The Shape of Things in Time
In the late nineteen-eighties Miquel Barceló traveled throughout the West African Dogon Country. During the course of his nomadic wanderings—amidst the immensity of the land, a harsh sun whose rays projected an intensity that enveloped all things—he was struck by the pottery made by local women. There was a miraculous quality to these ceramics, forged in a land seemingly inhospitable to creation. For Barceló, they evoked the passage of time and the transformation of elements, from water to clay, not unlike ancient Andalusian vessels ravaged by time.
Whether in painting, drawing, ceramics, or bronze sculpture, Barceló has continuously experimented with the materials of his art, surfaces and textures, drawing extensively on the earthly materiality of the Mediterranean world of his youth. At the time of the collapse of Franco’s long reign, as he was beginning to find his artistic voice, he created a series of conceptual works that explored the behavior of matter, the elemental, and the effects of decomposition; these early works featured wooden and glass boxes containing decaying foods and other unorthodox, organic materials. Later, he became interested in the process of undermining the act of painting by burning or scratching the surface of his canvases. His ceramics involve transformation and metamorphosis as well, turning the initial object into something else (as Picasso had experimented in Vallauris), a language of exposed cracks and fissures providing an apt metaphor for the ravages of time.
It may be commonplace to say that Barceló’s work is suffused by the white and blue water, a palpable sky, the cliffs and caves by the sea: the rich, variegated textures of stalactite cave-forms, abundant fauna and flora, the dry earth of his native Felanitx on the island of Mallorca. The sea, populated by countless creatures—octopus, squid and fish—points to a world marked by flux and transience, affirming the liquidity of solid forms and vice versa. A sense of tactility wedded to transience informs and deforms these works—we encounter each shape in a state of becoming, color modifying color and form modifying form, if only provisionally.
The feeling of communion with nature is borne out of the “discovery of unsuspected relations from one element to another”, as the French poet René Crevel once put it. A stalactite, a broken vessel, an octopus, a stone, the burnt earth, a desertic flower, algae—Barceló studies their color, shape and structure. The veins of a leaf, the intricate grooves of tree-bark, a snail's spiral shell: this vast dictionary of forms is endlessly reproducible, to be salvaged or recreated through growth, repetition or extension.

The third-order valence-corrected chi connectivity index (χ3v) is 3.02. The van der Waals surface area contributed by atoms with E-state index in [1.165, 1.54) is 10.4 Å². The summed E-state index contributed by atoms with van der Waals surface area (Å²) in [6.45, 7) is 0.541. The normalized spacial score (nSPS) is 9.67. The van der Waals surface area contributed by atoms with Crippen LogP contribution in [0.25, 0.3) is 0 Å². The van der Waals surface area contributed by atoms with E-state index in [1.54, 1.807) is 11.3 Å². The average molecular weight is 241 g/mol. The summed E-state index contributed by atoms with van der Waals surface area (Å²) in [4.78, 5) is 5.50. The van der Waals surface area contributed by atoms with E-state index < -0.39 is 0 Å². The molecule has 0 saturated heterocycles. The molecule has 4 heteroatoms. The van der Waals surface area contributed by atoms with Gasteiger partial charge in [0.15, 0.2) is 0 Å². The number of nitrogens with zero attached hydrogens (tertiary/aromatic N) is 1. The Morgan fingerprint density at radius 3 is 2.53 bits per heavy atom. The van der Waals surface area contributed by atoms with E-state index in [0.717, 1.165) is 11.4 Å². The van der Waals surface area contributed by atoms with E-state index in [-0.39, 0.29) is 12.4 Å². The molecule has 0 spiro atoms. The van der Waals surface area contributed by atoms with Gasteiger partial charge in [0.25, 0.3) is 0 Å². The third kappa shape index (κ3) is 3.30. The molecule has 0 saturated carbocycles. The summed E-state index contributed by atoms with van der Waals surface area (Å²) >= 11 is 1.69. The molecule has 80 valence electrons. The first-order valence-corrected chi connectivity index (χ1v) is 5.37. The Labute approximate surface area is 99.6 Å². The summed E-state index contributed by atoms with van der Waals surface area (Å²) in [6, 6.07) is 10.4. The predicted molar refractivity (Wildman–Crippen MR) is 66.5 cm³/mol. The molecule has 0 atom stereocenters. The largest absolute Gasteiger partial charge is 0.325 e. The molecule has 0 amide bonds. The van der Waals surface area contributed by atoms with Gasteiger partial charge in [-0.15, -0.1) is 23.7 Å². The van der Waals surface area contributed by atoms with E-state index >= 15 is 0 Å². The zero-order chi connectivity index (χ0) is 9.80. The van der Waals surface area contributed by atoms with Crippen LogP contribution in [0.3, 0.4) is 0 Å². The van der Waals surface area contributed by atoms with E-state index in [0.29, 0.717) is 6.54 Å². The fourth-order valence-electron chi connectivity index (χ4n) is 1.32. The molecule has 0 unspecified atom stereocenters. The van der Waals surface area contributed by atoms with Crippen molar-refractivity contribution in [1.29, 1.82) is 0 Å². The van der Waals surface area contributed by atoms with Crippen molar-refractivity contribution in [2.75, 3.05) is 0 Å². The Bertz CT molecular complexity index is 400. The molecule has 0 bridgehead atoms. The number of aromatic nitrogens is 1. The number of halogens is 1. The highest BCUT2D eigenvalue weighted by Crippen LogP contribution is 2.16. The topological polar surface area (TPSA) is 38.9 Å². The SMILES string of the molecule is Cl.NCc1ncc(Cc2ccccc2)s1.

The ceramics shown at Almine Rech Brussels bear the traces of a process that also constitutes a ritual offering. Barceló has a natural affinity for terracotta and pottery made out of mud. Vessels are shaped, the clay still wet, by the artist’s fingers, hand, palm, and elbows, the gestures leaving visible traces on the ceramics. The artist thus reminds us of ancient, traditional gestures restaged and reinvented. Ritual is not only deeply tied to Barceló’s conception of art, but it offers a means of breaking away from artistic conventions. The work reflects a desire to excavate the fragments of a more or less distant past, shards of memory. As a form of excavation, it aims to reclaim and rewrite the deposits of this past, to salvage fragments. This lost terrain can only be recreated through an act of imagination.
Like the destructive actions alluded to earlier, and not unlike Shiva in the Hindu pantheon, the artist destroys by fire all earthly forms in order that creation can again be affirmed. Knowing that to destroy is to create, all forms and bodily imprints left behind by the artist are, to some extent, provisional. Barceló once declared, “Art emerges like a metaphor of the universe in motion.” By extension, no form created by the artist or, for that matter, perceived by the viewer, is to be accorded the character of a fixed entity. So, while each piece of ceramic has a form, we acknowledge its transitory character, for it has to be integrated into the cycle of becoming—its manifestation will inevitably be followed by silence and rebirth.
The work is the outcome of a precarious equilibrium: between perpetual motion—the cycle of expansion and retraction involved in the making of pottery—and the point of suspension, that brief moment during which the object’s configuration in space has found a moment of stillness, arrested time. The artist temporarily relinquishes his quest for movement in order to become a physical object—akin to a sculpture—in which the passing of time is temporarily halted.
The artist has stated that his works—ceramics, paintings and luminous works on paper—are anything but fully formed in his mind before being produced; their genesis is subject to chance and accident; there is a transmutation of elements in these biomorphic forms, suggesting the transformation of matter characteristic of the sea and its interaction with the soil and sky. The fluidity of such forms also affects our perception of space. Form is achieved through color, as color is given the ability to define both shape and space, including in two-dimensional works. Textures are therefore imbued with a heightened materiality, the result of various deposits of time and memory, thus achieving a sense of what Georges Bataille termed “cosmic excess.”
- Olivier Berggruen